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What is Breslow Thickness?

Breslow Thickness is a critical measurement used to determine the depth of invasion of a melanoma, the most serious type of skin cancer. It's measured from the top layer of the epidermis down to the deepest point of the tumor. Understanding this depth helps doctors assess the cancer's stage and guide treatment decisions. Curious about how this affects prognosis? Let's delve deeper.
Mary McMahon
Mary McMahon
Mary McMahon
Mary McMahon

Breslow thickness is a measure of the size of a melanoma growth expressed in terms of how deeply into the epidermis the growth has penetrated. The deeper the Breslow thickness, the greater the possibility of metastases and the worse the prognosis for the patient. This is one among several measures used in the assessment of patients with melanoma to develop an appropriate treatment plan.

When unusual skin growths are identified in a patient, the growths are removed and examined in a lab to determine whether they are malignant and to collect more information about them. In the case of a melanoma, the pathologist will measure the height of the tumor to determine the Breslow thickness, expressed in millimeters. If the tumor is less than 1 millimeter high, there is a 95 to 100% five-year survival rate for the patient, a very good prognosis. Cancers between 1 and 2 millimeters have a five-year survival rate of 80 to 96%, while growths over 2 millimeters and smaller than 4 millimeters high have a reduced survival rate, around 60 to 70%.

A pathologist determines the thickness of the melanoma through measurement and testing in the laboratory.
A pathologist determines the thickness of the melanoma through measurement and testing in the laboratory.

The biggest tumors, over 4 millimeters in height, come with an estimated 37 to 50% survival rate for the patient. A high Breslow thickness is an indicator for aggressive treatment to increase the patient's chances, paired with careful monitoring for any sign of metastases to allow doctors to address additional growths as soon as possible. Medical imaging studies may be recommended to look for growths in other areas of the body and the patient can receive aggressive chemotherapy and other treatments to address the melanoma.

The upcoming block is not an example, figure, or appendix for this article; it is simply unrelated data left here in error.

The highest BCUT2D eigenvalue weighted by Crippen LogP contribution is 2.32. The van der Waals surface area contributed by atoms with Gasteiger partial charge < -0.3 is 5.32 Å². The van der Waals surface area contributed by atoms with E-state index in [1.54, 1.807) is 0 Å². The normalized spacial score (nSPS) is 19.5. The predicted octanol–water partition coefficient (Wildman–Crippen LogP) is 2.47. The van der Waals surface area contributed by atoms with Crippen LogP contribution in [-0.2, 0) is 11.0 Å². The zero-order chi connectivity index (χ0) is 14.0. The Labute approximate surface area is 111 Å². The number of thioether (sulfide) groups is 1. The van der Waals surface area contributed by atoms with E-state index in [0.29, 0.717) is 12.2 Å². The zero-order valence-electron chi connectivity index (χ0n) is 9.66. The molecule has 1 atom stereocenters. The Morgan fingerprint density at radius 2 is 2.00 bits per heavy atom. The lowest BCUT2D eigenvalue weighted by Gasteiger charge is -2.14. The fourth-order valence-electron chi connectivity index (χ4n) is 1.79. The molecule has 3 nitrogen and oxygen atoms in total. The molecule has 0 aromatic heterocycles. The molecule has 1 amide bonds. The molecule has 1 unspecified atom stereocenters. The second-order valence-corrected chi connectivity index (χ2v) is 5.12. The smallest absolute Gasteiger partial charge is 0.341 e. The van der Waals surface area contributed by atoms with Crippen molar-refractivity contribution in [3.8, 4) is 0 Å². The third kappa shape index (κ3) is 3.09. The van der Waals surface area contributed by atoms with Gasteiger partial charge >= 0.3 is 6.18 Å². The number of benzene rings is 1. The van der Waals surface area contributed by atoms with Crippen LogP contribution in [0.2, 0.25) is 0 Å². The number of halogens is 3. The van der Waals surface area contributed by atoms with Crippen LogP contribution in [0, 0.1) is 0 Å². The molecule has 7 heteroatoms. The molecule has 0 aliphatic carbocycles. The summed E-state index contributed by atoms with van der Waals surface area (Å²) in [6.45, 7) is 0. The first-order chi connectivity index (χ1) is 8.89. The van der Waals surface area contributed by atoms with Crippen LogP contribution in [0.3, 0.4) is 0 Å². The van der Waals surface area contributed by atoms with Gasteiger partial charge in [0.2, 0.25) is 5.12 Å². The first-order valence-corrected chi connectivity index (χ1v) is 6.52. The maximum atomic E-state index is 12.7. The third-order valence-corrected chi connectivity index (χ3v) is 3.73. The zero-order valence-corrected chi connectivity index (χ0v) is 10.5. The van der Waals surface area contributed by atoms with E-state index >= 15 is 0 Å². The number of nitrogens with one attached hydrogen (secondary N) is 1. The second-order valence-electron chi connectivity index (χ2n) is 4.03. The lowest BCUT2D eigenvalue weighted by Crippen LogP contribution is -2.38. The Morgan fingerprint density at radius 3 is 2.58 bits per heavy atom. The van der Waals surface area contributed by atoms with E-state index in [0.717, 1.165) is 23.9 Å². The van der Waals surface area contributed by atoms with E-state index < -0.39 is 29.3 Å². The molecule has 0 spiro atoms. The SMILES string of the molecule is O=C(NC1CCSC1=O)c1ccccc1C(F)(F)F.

The oncologist may base the patient's prognosis on the Breslow thickness.
The oncologist may base the patient's prognosis on the Breslow thickness.

Doctor Alexander Breslow is generally credited with recognizing the connection between the level of tumor invasion and the prognosis for the patient, during research conducted in the 1970s. Measurements of the thickness of melanoma growths are known as the Breslow thickness in honor of his research. Doctors may also use other terms to describe a melanoma, including Clark level, looking specifically at how many layers of skin have been penetrated by the cancer, and staging, referring to the aggressiveness of the cancer and the possibility for metastases.

After removal of a tumor with a high Breslow thickness, medical imaging studies are frequently used to check for additional growths.
After removal of a tumor with a high Breslow thickness, medical imaging studies are frequently used to check for additional growths.

A melanoma diagnosis can be frightening, especially when technical terms like Breslow thickness start getting thrown around. Patients are entitled to ask for clear, understandable descriptions of their medical conditions and to get information about treatment options, prognosis with different kinds of treatment, and what to expect from treatment so they can make informed choices and their options.

Mary McMahon
Mary McMahon

Ever since she began contributing to the site several years ago, Mary has embraced the exciting challenge of being a TheHealthBoard researcher and writer. Mary has a liberal arts degree from Goddard College and spends her free time reading, cooking, and exploring the great outdoors.

Learn more...
Mary McMahon
Mary McMahon

Ever since she began contributing to the site several years ago, Mary has embraced the exciting challenge of being a TheHealthBoard researcher and writer. Mary has a liberal arts degree from Goddard College and spends her free time reading, cooking, and exploring the great outdoors.

Learn more...

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    • A pathologist determines the thickness of the melanoma through measurement and testing in the laboratory.
      By: kasto
      A pathologist determines the thickness of the melanoma through measurement and testing in the laboratory.
    • The oncologist may base the patient's prognosis on the Breslow thickness.
      By: Photographee.eu
      The oncologist may base the patient's prognosis on the Breslow thickness.
    • After removal of a tumor with a high Breslow thickness, medical imaging studies are frequently used to check for additional growths.
      By: Trish23
      After removal of a tumor with a high Breslow thickness, medical imaging studies are frequently used to check for additional growths.
    • Cancers with a Breslow thickness between 1 and 2 millimeters have a five-year survival rate of 80 to 96%.
      By: Photographee.eu
      Cancers with a Breslow thickness between 1 and 2 millimeters have a five-year survival rate of 80 to 96%.